Exercises in Classical Ring Theory, Second Edition (Problem by T.Y. Lam

By T.Y. Lam

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2) Here, we need only prove the inclusion “⊇”. For any element x ∈ (eR + A) ∩ (eR + B), we can write x = er + a = es + b, where r, s ∈ R, a ∈ A, and b ∈ B. Then ex = er + ea = x − a + ea, so x − ex ∈ A. Similarly, x − ex ∈ B. Thus, x = ex + (x − ex) ∈ eR + (A ∩ B), as desired. (3) To find the desired counterexamples, take e = ring R = M2 (Q), and A=R· 1 0 1 0 = a b a b , B =R· 0 0 1 0 0 0 0 1 = in the matrix 0 0 c d . a 0 , we have Re ∩ A = Re ∩ B = (0). On the other b 0 hand, A + B = R so Re ∩ (A + B) = Re.

Comment. A similar construction shows that A is also isomorphic to the ring S of 2 × 2 upper triangular matrices over k. ) Ex. 19. Let R be a domain. If R has a minimal left ideal, show that R is a division ring. ) Solution. Let I ⊆ R be a minimal left ideal, and fix an element a = 0 in I. Then I = Ra = Ra2 . In particular, a = ra2 for some r ∈ R. Cancelling a, we have 1 = ra ∈ I, so I = R. The minimality of I shows that R has no left ideals other than (0) and R, so R is a division ring (cf. 2).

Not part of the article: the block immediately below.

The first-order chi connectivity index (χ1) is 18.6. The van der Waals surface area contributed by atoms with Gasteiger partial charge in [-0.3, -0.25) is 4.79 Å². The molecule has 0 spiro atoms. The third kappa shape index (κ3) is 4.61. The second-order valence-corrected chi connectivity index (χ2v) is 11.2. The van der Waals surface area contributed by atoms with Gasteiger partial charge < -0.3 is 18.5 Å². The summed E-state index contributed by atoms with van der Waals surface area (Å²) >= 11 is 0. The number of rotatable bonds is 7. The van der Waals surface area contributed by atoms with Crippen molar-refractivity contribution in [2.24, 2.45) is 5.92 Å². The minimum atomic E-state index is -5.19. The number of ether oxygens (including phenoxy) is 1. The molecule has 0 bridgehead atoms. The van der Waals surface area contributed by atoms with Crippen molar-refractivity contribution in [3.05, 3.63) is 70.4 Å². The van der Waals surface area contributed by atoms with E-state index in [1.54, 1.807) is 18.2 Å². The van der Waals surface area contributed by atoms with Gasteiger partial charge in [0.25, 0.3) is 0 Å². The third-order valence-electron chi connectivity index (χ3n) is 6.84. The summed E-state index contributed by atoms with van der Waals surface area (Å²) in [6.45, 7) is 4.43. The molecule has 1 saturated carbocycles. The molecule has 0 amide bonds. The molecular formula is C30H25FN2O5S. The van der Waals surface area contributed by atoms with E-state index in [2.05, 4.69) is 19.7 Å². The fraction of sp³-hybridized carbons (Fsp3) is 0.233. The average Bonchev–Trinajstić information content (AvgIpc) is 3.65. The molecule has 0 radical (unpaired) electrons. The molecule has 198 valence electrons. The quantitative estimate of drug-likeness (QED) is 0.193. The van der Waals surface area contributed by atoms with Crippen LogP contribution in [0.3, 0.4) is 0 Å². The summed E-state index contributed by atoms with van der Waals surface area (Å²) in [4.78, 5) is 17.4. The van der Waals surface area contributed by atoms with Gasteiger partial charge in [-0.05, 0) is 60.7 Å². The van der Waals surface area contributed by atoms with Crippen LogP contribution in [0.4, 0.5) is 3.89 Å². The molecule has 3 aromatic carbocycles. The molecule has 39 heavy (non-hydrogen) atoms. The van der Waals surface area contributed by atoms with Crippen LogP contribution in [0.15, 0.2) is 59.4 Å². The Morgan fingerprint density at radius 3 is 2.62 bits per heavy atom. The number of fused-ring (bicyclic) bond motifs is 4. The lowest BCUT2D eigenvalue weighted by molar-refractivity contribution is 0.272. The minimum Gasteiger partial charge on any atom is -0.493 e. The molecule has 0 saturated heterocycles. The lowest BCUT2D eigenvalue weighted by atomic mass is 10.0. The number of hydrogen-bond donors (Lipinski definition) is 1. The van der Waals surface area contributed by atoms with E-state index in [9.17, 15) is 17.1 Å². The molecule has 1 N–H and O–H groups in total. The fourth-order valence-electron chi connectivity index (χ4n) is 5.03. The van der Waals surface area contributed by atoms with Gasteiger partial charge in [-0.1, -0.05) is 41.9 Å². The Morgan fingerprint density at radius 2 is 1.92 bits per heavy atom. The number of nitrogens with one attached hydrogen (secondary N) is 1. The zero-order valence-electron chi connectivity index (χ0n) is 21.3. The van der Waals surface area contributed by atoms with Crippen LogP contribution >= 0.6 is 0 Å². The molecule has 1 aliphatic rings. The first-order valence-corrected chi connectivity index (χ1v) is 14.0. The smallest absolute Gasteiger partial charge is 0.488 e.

Let F be the prime field of D. We may view M as a D-vector space, so M is also an F -vector space. As such, M is isomorphic to a direct sum of copies of F . This gives the desired conclusion since we have either F ∼ = Zp for some prime p. = Q, or F ∼ Comment. The solution above offers perhaps the best “conceptual view” of this exercise. However, a direct proof not using Schur’s Lemma is possible too. One observes that, if M has p-torsion for any prime p, then pM = 0; otherwise, argue that pM = M for any prime p so M is a torsionfree divisible group.

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